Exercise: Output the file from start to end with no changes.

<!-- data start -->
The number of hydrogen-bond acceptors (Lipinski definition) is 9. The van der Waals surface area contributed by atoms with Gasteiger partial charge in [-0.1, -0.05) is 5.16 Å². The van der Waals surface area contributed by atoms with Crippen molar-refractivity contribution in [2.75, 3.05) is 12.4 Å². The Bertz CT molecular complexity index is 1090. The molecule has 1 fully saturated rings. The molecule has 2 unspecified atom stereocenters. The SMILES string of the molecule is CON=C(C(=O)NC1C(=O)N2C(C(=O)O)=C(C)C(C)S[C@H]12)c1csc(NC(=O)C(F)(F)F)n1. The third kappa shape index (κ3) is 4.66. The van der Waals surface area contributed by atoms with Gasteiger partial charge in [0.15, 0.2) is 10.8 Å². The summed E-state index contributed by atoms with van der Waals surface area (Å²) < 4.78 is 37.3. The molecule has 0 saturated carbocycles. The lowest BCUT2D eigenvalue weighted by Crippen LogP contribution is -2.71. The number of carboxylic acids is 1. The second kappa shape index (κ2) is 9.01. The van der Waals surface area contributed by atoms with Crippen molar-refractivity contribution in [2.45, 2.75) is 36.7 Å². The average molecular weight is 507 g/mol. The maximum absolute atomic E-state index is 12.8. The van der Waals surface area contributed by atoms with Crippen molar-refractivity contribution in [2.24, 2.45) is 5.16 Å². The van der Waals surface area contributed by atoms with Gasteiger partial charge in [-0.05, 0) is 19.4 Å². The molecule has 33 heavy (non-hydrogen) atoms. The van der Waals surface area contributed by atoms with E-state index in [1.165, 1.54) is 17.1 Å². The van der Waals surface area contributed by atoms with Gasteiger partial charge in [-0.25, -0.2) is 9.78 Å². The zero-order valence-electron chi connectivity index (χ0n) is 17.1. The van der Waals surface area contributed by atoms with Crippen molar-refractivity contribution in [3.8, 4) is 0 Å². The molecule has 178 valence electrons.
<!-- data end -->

The number of hydrogen-bond acceptors (Lipinski definition) is 9. The van der Waals surface area contributed by atoms with Gasteiger partial charge in [-0.1, -0.05) is 5.16 Å². The van der Waals surface area contributed by atoms with Crippen molar-refractivity contribution in [2.75, 3.05) is 12.4 Å². The Bertz CT molecular complexity index is 1090. The molecule has 1 fully saturated rings. The molecule has 2 unspecified atom stereocenters. The SMILES string of the molecule is CON=C(C(=O)NC1C(=O)N2C(C(=O)O)=C(C)C(C)S[C@H]12)c1csc(NC(=O)C(F)(F)F)n1. The third kappa shape index (κ3) is 4.66. The van der Waals surface area contributed by atoms with Gasteiger partial charge in [0.15, 0.2) is 10.8 Å². The summed E-state index contributed by atoms with van der Waals surface area (Å²) < 4.78 is 37.3. The molecule has 0 saturated carbocycles. The lowest BCUT2D eigenvalue weighted by Crippen LogP contribution is -2.71. The number of carboxylic acids is 1. The second kappa shape index (κ2) is 9.01. The van der Waals surface area contributed by atoms with Crippen molar-refractivity contribution in [2.45, 2.75) is 36.7 Å². The average molecular weight is 507 g/mol. The maximum absolute atomic E-state index is 12.8. The van der Waals surface area contributed by atoms with Crippen molar-refractivity contribution in [2.24, 2.45) is 5.16 Å². The van der Waals surface area contributed by atoms with Gasteiger partial charge in [-0.05, 0) is 19.4 Å². The molecule has 33 heavy (non-hydrogen) atoms. The van der Waals surface area contributed by atoms with E-state index in [1.165, 1.54) is 17.1 Å². The van der Waals surface area contributed by atoms with Gasteiger partial charge in [-0.25, -0.2) is 9.78 Å². The zero-order valence-electron chi connectivity index (χ0n) is 17.1. The van der Waals surface area contributed by atoms with Crippen molar-refractivity contribution in [3.8, 4) is 0 Å². The molecule has 178 valence electrons.